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Eating disorders are most common among students 18-21 years of age and are becoming increasingly prevalent on college campuses. When no longer under the eye of family and close friends, a college student can develop an eating disorder without anyone noticing. According to the National Eating Disorder Association, 35% of all college student dieters progress to pathological dieting, and 20-25% of these students subsequently develop a full-blown eating disorder. While the University of Dayton offers health brochures and professional help through the Counseling Center, Health Center, and Campus Ministry, we believe their resources could be improved to better reach the intended population. The University of Dayton does not offer easily accessible information that specifically targets their students, nor extends their resources beyond having a student consult a professional such as a dietician, doctor, counselor, or a campus minister. While these opportunities can be effective, they should be supplemented with other resources; especially considering that many students consult help off campus to cope with eating disorders. More information should particularly be supplied on how roommates, resident advisors, friends, and other peers on campus can recognize the most common eating disorders including, anorexia nervosa, bulimia nervosa, and binge eating/compulsive overeating. Therefore, the purpose of our research project is to examine the University of Dayton’s existing programs, and how other colleges have approached eating disorders on their campuses. As a result, we will use this information to develop a document that effectively addresses possible recommendations on the University of Dayton’s campus.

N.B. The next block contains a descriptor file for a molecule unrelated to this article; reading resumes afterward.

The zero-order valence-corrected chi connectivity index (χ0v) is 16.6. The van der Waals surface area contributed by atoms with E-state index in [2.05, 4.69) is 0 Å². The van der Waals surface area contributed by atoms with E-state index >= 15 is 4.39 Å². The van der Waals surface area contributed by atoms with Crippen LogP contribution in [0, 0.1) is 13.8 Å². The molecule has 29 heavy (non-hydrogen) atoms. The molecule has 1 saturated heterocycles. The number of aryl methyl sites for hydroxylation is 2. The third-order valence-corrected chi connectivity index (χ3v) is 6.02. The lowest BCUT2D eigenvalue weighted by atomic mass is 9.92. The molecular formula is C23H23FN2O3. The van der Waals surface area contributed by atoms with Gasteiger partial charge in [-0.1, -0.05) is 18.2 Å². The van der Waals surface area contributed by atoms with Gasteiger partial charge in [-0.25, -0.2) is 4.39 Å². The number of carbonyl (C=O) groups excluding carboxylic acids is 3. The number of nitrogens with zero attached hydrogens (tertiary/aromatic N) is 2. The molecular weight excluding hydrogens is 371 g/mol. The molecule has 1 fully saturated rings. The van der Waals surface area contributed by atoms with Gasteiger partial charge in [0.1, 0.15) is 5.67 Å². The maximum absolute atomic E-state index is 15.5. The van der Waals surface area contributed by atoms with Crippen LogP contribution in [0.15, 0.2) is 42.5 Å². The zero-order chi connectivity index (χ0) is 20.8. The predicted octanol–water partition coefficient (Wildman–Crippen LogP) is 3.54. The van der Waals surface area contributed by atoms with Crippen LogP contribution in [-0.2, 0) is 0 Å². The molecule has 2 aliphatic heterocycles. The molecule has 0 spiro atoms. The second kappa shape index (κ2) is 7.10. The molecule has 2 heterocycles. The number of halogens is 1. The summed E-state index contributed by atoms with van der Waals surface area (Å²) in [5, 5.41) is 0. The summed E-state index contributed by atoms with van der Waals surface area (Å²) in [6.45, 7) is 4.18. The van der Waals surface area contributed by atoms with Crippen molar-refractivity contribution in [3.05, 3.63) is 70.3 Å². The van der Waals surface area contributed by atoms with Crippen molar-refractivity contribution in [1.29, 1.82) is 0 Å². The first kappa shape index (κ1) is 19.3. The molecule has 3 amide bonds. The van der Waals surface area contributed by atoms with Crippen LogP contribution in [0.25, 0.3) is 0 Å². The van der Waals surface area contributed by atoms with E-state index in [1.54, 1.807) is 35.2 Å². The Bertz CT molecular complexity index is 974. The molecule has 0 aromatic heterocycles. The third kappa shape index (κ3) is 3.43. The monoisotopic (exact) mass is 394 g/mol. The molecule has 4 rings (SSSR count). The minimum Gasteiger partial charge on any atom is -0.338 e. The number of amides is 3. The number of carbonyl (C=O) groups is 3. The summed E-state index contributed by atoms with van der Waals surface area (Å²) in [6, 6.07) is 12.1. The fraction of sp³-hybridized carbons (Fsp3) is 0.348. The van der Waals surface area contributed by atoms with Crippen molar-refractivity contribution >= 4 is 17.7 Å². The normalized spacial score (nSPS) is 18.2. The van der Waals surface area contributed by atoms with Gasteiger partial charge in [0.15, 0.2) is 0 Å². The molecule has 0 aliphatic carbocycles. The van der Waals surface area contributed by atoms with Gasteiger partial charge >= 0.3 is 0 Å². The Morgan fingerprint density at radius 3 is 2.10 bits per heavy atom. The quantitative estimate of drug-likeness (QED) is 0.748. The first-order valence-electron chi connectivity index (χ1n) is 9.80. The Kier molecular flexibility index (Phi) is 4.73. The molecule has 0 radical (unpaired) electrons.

Ann E Biswas
Primary Advisor's Department
Stander Symposium poster
"Recommendations for Improving Eating Disorder Services at the University of Dayton" (2018). Stander Symposium Posters. 1347.